Cargo Guide

Welcome to the Cargo guide. This guide will give you all that you need to know about how to use Cargo to develop Rust projects.

Why Cargo exists

Cargo is a tool that allows Rust projects to declare their various dependencies and ensure that you’ll always get a repeatable build.

To accomplish this goal, Cargo does four things:

Creating a new project

To start a new project with Cargo, use cargo new:

$ cargo new hello_world --bin

We’re passing --bin because we’re making a binary program: if we were making a library, we’d leave it off. This also initializes a new git repository by default. If you don't want it to do that, pass --vcs none.

You can also use your own template to scaffold cargo projects! See the Templates section for more details.

Let’s check out what Cargo has generated for us:

$ cd hello_world
$ tree .
├── Cargo.toml
└── src

1 directory, 2 files

If we had just used cargo new hello_world without the --bin flag, then we would have a instead of a For now, however, this is all we need to get started. First, let’s check out Cargo.toml:

name = "hello_world"
version = "0.1.0"
authors = ["Your Name <>"]


This is called a manifest, and it contains all of the metadata that Cargo needs to compile your project.

Here’s what’s in src/

fn main() {
    println!("Hello, world!");

Cargo generated a “hello world” for us. Let’s compile it:

$ cargo build
   Compiling hello_world v0.1.0 (file:///path/to/project/hello_world)

And then run it:

$ ./target/debug/hello_world
Hello, world!

We can also use cargo run to compile and then run it, all in one step (You won't see the Compiling line if you have not made any changes since you last compiled):

$ cargo run
   Compiling hello_world v0.1.0 (file:///path/to/project/hello_world)
   Running `target/debug/hello_world`
Hello, world!

You’ll now notice a new file, Cargo.lock. It contains information about our dependencies. Since we don’t have any yet, it’s not very interesting.

Once you’re ready for release, you can use cargo build --release to compile your files with optimizations turned on:

$ cargo build --release
   Compiling hello_world v0.1.0 (file:///path/to/project/hello_world)

cargo build --release puts the resulting binary in target/release instead of target/debug.

Compiling in debug mode is the default for development-- compilation time is shorter since the compiler doesn't do optimizations, but the code will run slower. Release mode takes longer to compile, but the code will run faster.

Working on an existing Cargo project

If you download an existing project that uses Cargo, it’s really easy to get going.

First, get the project from somewhere. In this example, we’ll use rand cloned from its repository on GitHub:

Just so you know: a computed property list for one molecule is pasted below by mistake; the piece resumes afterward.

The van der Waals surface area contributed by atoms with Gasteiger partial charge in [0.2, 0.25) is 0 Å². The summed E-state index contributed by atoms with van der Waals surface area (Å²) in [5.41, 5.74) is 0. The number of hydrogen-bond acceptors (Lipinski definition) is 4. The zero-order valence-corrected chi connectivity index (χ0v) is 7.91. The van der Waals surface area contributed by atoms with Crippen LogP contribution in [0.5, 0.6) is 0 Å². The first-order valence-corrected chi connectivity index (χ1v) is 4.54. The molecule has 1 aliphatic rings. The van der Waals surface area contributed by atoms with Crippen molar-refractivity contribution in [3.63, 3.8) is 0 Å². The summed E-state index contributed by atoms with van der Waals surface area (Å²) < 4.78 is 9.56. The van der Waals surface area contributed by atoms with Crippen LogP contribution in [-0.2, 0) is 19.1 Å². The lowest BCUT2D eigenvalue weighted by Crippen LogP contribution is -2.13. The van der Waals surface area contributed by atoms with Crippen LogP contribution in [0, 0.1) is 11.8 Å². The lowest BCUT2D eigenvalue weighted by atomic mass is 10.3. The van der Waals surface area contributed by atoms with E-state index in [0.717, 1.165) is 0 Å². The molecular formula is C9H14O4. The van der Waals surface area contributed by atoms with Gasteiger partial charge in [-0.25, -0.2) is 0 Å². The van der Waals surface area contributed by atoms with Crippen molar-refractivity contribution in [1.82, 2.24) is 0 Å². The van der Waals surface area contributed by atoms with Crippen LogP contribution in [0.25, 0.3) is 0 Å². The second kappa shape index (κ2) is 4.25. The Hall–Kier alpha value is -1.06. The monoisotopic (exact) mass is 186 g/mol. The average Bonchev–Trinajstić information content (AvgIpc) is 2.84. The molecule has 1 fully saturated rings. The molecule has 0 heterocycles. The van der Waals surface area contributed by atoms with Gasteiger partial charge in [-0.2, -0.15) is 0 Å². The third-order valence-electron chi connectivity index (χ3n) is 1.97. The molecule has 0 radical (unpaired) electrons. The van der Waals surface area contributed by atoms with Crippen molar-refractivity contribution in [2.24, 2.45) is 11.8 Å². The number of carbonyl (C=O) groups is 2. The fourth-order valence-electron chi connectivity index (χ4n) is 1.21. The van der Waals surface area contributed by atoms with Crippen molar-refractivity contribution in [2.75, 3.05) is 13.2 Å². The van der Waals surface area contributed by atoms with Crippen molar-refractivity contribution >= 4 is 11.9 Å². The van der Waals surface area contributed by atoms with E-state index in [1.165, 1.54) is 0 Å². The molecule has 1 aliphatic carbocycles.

$ git clone
$ cd rand

To build, use cargo build:

$ cargo build
   Compiling rand v0.1.0 (file:///path/to/project/rand)

This will fetch all of the dependencies and then build them, along with the project.

Adding dependencies from is the Rust community's central repository that serves as a location to discover and download packages. cargo is configured to use it by default to find requested packages.

To depend on a library hosted on, add it to your Cargo.toml.

Adding a dependency

If your Cargo.toml doesn't already have a [dependencies] section, add that, then list the crate name and version that you would like to use. This example adds a dependency of the time crate:

time = "0.1.12"

The version string is a semver version requirement. The specifying dependencies docs have more information about the options you have here.

If we also wanted to add a dependency on the regex crate, we would not need to add [dependencies] for each crate listed. Here's what your whole Cargo.toml file would look like with dependencies on the time and regex crates:

name = "hello_world"
version = "0.1.0"
authors = ["Your Name <>"]

time = "0.1.12"
regex = "0.1.41"

Re-run cargo build, and Cargo will fetch the new dependencies and all of their dependencies, compile them all, and update the Cargo.lock:

$ cargo build
    Updating registry ``
 Downloading memchr v0.1.5
 Downloading libc v0.1.10
 Downloading regex-syntax v0.2.1
 Downloading memchr v0.1.5
 Downloading aho-corasick v0.3.0
 Downloading regex v0.1.41
   Compiling memchr v0.1.5
   Compiling libc v0.1.10
   Compiling regex-syntax v0.2.1
   Compiling memchr v0.1.5
   Compiling aho-corasick v0.3.0
   Compiling regex v0.1.41
   Compiling hello_world v0.1.0 (file:///path/to/project/hello_world)

Our Cargo.lock contains the exact information about which revision of all of these dependencies we used.

Now, if regex gets updated, we will still build with the same revision until we choose to cargo update.

You can now use the regex library using extern crate in

extern crate regex;

use regex::Regex;

fn main() {
    let re = Regex::new(r"^\d{4}-\d{2}-\d{2}$").unwrap();
    println!("Did our date match? {}", re.is_match("2014-01-01"));

Running it will show:

$ cargo run
     Running `target/hello_world`
Did our date match? true

Project layout

Cargo uses conventions for file placement to make it easy to dive into a new Cargo project:

├── Cargo.lock
├── Cargo.toml
├── benches
│   └──
├── examples
│   └──
├── src
│   ├── bin
│   │   └──
│   ├──
│   └──
└── tests

These are explained in more detail in the manifest description.

Cargo.toml vs Cargo.lock

Cargo.toml and Cargo.lock serve two different purposes. Before we talk about them, here’s a summary:

If you’re building a library that other projects will depend on, put Cargo.lock in your .gitignore. If you’re building an executable like a command-line tool or an application, check Cargo.lock into git. If you're curious about why that is, see "Why do binaries have Cargo.lock in version control, but not libraries?" in the FAQ.

Let’s dig in a little bit more.